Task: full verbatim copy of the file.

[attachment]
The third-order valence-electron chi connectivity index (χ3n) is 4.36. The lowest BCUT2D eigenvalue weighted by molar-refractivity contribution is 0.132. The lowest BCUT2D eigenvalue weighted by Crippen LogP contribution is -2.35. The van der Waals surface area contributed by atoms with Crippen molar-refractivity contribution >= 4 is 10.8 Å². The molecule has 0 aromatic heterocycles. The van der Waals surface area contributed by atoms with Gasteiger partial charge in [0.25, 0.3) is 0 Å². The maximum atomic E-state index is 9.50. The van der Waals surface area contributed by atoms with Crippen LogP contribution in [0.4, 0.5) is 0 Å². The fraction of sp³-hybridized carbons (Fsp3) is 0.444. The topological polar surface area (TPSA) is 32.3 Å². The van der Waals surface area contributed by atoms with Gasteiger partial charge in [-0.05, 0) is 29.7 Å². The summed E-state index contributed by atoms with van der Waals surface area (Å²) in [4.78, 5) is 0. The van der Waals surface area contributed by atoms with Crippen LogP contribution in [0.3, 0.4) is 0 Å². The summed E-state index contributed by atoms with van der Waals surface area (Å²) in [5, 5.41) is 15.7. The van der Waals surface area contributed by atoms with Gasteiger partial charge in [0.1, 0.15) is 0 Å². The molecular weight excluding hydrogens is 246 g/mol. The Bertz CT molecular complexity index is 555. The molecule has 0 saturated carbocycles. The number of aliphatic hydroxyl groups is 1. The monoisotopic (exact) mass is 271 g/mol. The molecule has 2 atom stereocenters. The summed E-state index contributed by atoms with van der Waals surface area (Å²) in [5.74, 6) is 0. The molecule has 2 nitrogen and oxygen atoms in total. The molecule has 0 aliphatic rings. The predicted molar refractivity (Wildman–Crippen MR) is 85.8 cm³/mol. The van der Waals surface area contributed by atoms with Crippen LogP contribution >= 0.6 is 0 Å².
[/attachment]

The third-order valence-electron chi connectivity index (χ3n) is 4.36. The lowest BCUT2D eigenvalue weighted by molar-refractivity contribution is 0.132. The lowest BCUT2D eigenvalue weighted by Crippen LogP contribution is -2.35. The van der Waals surface area contributed by atoms with Crippen molar-refractivity contribution >= 4 is 10.8 Å². The molecule has 0 aromatic heterocycles. The van der Waals surface area contributed by atoms with Gasteiger partial charge in [0.25, 0.3) is 0 Å². The maximum atomic E-state index is 9.50. The van der Waals surface area contributed by atoms with Crippen LogP contribution in [0.4, 0.5) is 0 Å². The fraction of sp³-hybridized carbons (Fsp3) is 0.444. The topological polar surface area (TPSA) is 32.3 Å². The van der Waals surface area contributed by atoms with Gasteiger partial charge in [-0.05, 0) is 29.7 Å². The summed E-state index contributed by atoms with van der Waals surface area (Å²) in [4.78, 5) is 0. The van der Waals surface area contributed by atoms with Crippen LogP contribution in [0.3, 0.4) is 0 Å². The summed E-state index contributed by atoms with van der Waals surface area (Å²) in [5, 5.41) is 15.7. The van der Waals surface area contributed by atoms with Gasteiger partial charge in [0.1, 0.15) is 0 Å². The molecular weight excluding hydrogens is 246 g/mol. The Bertz CT molecular complexity index is 555. The molecule has 0 saturated carbocycles. The number of aliphatic hydroxyl groups is 1. The monoisotopic (exact) mass is 271 g/mol. The molecule has 2 atom stereocenters. The summed E-state index contributed by atoms with van der Waals surface area (Å²) in [5.74, 6) is 0. The molecule has 2 nitrogen and oxygen atoms in total. The molecule has 0 aliphatic rings. The predicted molar refractivity (Wildman–Crippen MR) is 85.8 cm³/mol. The van der Waals surface area contributed by atoms with Crippen LogP contribution >= 0.6 is 0 Å².